Doodlebug4444 More than 1 year ago
    5 out of 5 for this reader folks! So if you have read my reviews before, you will know I am a bit of history lover.  I am fascinated by the Civil War between the North and the South of America and this book just so happens to be the focal point of a non fictional character that braved the odds, fought for what she believed in and put her life on the line to make whatever difference she could in this war. The Spymistress by Jennifer Chiaverini is a page turning, compelling historical fiction based on the efforts of real life Elizabeth Van Lew.  I enjoyed this read so much, that I actually researched more about this incredible woman. I was pleasantly surprised to find Jennifer write this piece of fiction around facts and true life historical events and kept Elizabeth as precise as she could.  I have much respect for an author who can make a piece of real history come to life and make it completely believable!  WELL DONE JENNIFER CHIAVERINI! Ok, let's get on with the review! This book opens just as Richmond, Virginia has voted on seceding with the South in 1861.  Elizabeth's family is aristocratic and slave owners but her mother and her have come to believe that is no longer the future.  Legally blocked by her father's will, the Van Lew family are not allowed to free their slaves, but they sure make life bearable by granting them papers to live as free as they can (the slaves have to check in for legal purposes).  Absolutely disgusted with the state of Virginia and the people who have flipped in agreement with secession (they realize that nothing but bloodshed and angst will come if war is declared ... and they were right), they decide to do what little they can to fight against their own confederate army. Throughout this novel, Elizabeth (Lizzie) and her band of ladies (my personal nickname for them Mary Jane Bowser (her coloured friend who gives up her freedom to serve as a servant and spy in Confederate leader Davis's home), Eliza Van Lew (Lizzie's beautiful hearted mother) and Eliza Carrington (a family friend who is as brave as Lizzie) work together as Union sympathizer's.  Realizing they are being watched and potentially cast as traitor's, these woman take it upon themselves to outwardly show support for the Confederacy while internally they are spying for and supporting the union.  They visit underground and aid Northerner's in escaping, visit prisons and use the guise of being humanitarian to receive and pass on messages that aid the Northerner's to success and go as far as hiding people in their own home.  All of this is done right under the nose of the confederate army and at any time they can be caught and killed for espionage and treason. Of course there are many other supporting characters and major events on both sides, men and women, North and South, that contribute to all the emotions you will experience while reading this book.  So many in fact that I could easily write a four page review.  LOL!  I will not spoil anything, especially if you are not familiar with this part of history.  Know however, that Jennifer Chiaverini writes all her characters with so many complex layers that they become clearly believable.  Not many characters are written black and white, but very much shades of grey.  You read many internal struggles and I can only imagine how hard it had to be to pick a side you believe in when outside influence greatly affects your way quality of life or even if you will live that life. An absolutely fantastic book by a wonderful author.  I am anticipating reading more of her books that follow this genre.  If you are a history buff and/or this era is interesting to you, please have a read of The Spymistress.  It most certainly has it all, from mystery, suspense, page turning anticipation, heart, and character. HAPPY READING! :)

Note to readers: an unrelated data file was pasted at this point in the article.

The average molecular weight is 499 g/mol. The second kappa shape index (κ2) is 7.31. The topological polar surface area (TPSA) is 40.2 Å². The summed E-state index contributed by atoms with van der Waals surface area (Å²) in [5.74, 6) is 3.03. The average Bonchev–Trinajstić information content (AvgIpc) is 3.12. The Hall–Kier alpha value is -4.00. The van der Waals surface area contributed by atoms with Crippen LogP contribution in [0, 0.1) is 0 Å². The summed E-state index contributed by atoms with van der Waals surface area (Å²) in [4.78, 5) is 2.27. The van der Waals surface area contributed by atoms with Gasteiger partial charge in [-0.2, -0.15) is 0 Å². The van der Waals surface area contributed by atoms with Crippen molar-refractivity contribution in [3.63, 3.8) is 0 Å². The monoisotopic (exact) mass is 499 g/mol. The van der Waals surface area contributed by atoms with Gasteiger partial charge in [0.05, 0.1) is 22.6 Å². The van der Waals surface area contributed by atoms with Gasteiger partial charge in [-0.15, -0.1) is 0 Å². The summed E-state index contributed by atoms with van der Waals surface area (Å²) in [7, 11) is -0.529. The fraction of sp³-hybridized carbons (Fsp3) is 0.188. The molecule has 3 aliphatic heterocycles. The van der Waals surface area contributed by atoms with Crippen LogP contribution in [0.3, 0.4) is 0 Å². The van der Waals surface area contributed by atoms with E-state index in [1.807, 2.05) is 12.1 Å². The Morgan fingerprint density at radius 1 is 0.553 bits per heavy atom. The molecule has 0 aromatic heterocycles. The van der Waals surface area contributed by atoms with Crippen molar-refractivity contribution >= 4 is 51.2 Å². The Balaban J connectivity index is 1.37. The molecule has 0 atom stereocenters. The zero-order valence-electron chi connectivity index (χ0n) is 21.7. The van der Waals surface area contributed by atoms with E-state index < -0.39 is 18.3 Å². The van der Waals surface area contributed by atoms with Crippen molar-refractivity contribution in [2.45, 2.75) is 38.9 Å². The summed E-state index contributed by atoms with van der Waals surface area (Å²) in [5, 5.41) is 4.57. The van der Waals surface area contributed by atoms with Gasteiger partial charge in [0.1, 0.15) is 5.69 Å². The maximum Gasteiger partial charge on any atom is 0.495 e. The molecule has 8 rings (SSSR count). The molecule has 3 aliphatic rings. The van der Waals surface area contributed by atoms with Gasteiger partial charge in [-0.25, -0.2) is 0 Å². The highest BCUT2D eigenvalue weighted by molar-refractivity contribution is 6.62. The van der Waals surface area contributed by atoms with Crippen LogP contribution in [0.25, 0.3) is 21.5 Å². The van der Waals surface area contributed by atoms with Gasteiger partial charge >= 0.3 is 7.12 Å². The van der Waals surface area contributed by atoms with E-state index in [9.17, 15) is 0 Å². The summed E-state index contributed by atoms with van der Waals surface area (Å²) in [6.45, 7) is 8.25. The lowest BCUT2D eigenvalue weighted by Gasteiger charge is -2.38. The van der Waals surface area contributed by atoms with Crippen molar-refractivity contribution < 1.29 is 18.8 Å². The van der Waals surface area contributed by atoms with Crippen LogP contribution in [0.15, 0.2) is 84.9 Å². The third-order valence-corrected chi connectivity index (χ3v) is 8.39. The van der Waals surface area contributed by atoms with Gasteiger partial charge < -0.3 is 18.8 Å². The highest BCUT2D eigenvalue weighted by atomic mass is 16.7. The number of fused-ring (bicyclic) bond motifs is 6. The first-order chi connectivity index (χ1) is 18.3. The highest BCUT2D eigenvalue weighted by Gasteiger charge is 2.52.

Anonymous More than 1 year ago
    Excellent research in this historical novel about a Virginia woman who worked behind the scenes for emancipation and the Union victory from her location in the heart of the Confederacy, Richmond. I did not know the story, and didn't realize it was based on fact until I'd been "hooked." Rich in detail, and I think Ms. Chiaverini did a better job of relaxing into the storytelling qualities of the writing right off the bat, as opposed to "Mrs. Lincoln's Dressmaker" (which was also an excellent book, but slightly "dry" at first until the author was able to let the storytelling just flow rather than try too hard to impart too many facts). "Dressmaker" was an impressive non-fiction debut, and this one is even better. Can't wait to see where the next project leads!